I kept my head angled upward, huddled as close to the fire as I safely could, watching those things. Then, I saw an army of them amassing before me, taking vague shapes of people while still retaining their black, non-corporeal appearance. I knew that was time to leave. Not bothering to douse the fire, I grabbed my hatchet and flew through the forest as quickly as I could. To my left there was a loud “snap,” and a tree toppled over. Distant laugher echoed, sending chills down my spine. Indescribable sounds were everywhere. I kept running, not even sure where, because I had already lost my way, but that didn’t matter in the moment. Getting away from those things that haunted the woods was the only thing I cared about. It was around the time that I realized I was lost that I also remembered the campfire I made was still burning. I slowed enough to safely check behind me. The faint light in the distance told me the fire was still contained, and for a moment I was torn between putting out the flames and continuing to run. My internal debate didn’t last long. I don’t know how long I ran, but the forest thinned, and I saw a town in the distance: my town. The ghastly beings that tormented me were gone and the forest was still and silent. Then the wind returned, and the soothing chirping of crickets made me wonder if anything I just experienced was real, but I know that it was, despite what I wanted to believe.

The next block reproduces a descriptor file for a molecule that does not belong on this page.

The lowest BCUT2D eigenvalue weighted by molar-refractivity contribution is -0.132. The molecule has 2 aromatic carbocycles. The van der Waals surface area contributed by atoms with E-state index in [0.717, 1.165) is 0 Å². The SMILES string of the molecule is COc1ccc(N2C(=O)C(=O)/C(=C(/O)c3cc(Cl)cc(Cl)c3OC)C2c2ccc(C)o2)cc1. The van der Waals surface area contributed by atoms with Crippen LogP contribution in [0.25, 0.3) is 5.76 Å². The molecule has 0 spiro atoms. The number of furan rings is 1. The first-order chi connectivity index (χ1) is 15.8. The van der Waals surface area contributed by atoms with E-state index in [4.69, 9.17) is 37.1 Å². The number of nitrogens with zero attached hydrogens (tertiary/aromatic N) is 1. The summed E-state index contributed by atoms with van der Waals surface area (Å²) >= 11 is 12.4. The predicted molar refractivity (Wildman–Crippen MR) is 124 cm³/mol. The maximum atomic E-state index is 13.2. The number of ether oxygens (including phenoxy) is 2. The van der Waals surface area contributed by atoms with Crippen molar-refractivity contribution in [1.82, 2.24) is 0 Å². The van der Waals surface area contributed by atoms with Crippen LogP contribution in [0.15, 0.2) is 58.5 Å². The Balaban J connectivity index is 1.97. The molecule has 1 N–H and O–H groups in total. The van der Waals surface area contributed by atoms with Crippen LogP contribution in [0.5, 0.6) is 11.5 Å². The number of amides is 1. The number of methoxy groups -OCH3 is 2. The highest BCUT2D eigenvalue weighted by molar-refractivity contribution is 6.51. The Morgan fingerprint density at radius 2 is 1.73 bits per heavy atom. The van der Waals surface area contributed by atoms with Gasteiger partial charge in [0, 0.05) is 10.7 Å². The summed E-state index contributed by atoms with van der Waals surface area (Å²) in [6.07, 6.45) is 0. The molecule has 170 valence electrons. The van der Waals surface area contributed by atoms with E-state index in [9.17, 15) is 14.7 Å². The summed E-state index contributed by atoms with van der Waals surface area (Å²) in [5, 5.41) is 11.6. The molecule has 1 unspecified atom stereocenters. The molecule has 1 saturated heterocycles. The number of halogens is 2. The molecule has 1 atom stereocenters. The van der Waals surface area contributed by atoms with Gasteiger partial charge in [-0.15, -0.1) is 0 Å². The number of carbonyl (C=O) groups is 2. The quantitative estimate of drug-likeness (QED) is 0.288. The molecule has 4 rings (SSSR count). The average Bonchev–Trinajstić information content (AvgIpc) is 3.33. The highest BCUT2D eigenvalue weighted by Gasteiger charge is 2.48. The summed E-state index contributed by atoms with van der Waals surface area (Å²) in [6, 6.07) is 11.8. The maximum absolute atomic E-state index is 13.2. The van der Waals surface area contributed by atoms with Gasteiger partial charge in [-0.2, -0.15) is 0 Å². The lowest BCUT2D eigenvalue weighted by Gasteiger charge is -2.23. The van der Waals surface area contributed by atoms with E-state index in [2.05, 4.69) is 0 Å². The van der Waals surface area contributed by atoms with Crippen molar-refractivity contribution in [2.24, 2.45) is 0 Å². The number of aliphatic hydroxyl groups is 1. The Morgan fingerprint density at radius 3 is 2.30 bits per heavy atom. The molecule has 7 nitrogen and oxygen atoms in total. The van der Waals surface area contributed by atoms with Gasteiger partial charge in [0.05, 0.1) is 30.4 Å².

Goandria: Visions of War is back!

The second edition of Goandria: Visions of War is now released!  It has all new chapters, greater characterization, and now the eBook includes the short story Flight of the Wizard, once exclusive to the paperback.

If you read fantasy, I am looking for reviewers.  My goal is to have three reviews on this book before Halloween.  If you are willing to read it and review it email me at goandria@outlook.com and I will send you a free review copy.

If you want more details on the book you can read the description on the amazon page here.

An Excerpt from Goandria: The Schism

Chapter 1